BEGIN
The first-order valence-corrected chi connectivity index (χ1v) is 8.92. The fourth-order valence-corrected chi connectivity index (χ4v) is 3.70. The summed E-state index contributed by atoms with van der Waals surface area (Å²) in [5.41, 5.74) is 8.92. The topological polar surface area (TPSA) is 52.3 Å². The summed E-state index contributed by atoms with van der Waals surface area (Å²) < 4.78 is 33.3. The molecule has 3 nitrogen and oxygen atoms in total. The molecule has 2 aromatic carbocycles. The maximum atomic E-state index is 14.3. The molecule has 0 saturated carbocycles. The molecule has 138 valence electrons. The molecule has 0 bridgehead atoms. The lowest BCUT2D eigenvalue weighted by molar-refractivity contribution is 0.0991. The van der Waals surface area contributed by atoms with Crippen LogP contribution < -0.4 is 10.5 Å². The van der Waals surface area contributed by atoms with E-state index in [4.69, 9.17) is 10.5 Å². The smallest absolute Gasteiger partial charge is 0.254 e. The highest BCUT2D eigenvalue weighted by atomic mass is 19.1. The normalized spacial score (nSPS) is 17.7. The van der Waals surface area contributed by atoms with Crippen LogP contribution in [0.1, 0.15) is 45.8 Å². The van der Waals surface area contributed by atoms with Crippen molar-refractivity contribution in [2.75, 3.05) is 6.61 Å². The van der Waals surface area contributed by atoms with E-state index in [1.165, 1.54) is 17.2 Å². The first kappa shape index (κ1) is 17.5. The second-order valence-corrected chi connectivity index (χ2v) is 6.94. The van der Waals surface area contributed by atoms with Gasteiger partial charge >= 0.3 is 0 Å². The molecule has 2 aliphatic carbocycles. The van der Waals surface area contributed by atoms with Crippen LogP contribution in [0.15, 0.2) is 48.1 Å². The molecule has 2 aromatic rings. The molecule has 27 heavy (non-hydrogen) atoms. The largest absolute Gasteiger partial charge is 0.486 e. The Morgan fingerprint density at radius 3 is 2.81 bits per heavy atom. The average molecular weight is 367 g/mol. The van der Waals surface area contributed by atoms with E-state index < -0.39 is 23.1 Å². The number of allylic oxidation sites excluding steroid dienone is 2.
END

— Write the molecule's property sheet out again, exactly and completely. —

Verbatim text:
The first-order valence-corrected chi connectivity index (χ1v) is 8.92. The fourth-order valence-corrected chi connectivity index (χ4v) is 3.70. The summed E-state index contributed by atoms with van der Waals surface area (Å²) in [5.41, 5.74) is 8.92. The topological polar surface area (TPSA) is 52.3 Å². The summed E-state index contributed by atoms with van der Waals surface area (Å²) < 4.78 is 33.3. The molecule has 3 nitrogen and oxygen atoms in total. The molecule has 2 aromatic carbocycles. The maximum atomic E-state index is 14.3. The molecule has 0 saturated carbocycles. The molecule has 138 valence electrons. The molecule has 0 bridgehead atoms. The lowest BCUT2D eigenvalue weighted by molar-refractivity contribution is 0.0991. The van der Waals surface area contributed by atoms with Crippen LogP contribution < -0.4 is 10.5 Å². The van der Waals surface area contributed by atoms with E-state index in [4.69, 9.17) is 10.5 Å². The smallest absolute Gasteiger partial charge is 0.254 e. The highest BCUT2D eigenvalue weighted by atomic mass is 19.1. The normalized spacial score (nSPS) is 17.7. The van der Waals surface area contributed by atoms with Crippen LogP contribution in [0.1, 0.15) is 45.8 Å². The van der Waals surface area contributed by atoms with Crippen molar-refractivity contribution in [2.75, 3.05) is 6.61 Å². The van der Waals surface area contributed by atoms with E-state index in [1.165, 1.54) is 17.2 Å². The first kappa shape index (κ1) is 17.5. The second-order valence-corrected chi connectivity index (χ2v) is 6.94. The van der Waals surface area contributed by atoms with Gasteiger partial charge >= 0.3 is 0 Å². The molecule has 2 aliphatic carbocycles. The van der Waals surface area contributed by atoms with Crippen LogP contribution in [0.15, 0.2) is 48.1 Å². The molecule has 2 aromatic rings. The molecule has 27 heavy (non-hydrogen) atoms. The largest absolute Gasteiger partial charge is 0.486 e. The Morgan fingerprint density at radius 3 is 2.81 bits per heavy atom. The average molecular weight is 367 g/mol. The van der Waals surface area contributed by atoms with E-state index < -0.39 is 23.1 Å². The number of allylic oxidation sites excluding steroid dienone is 2.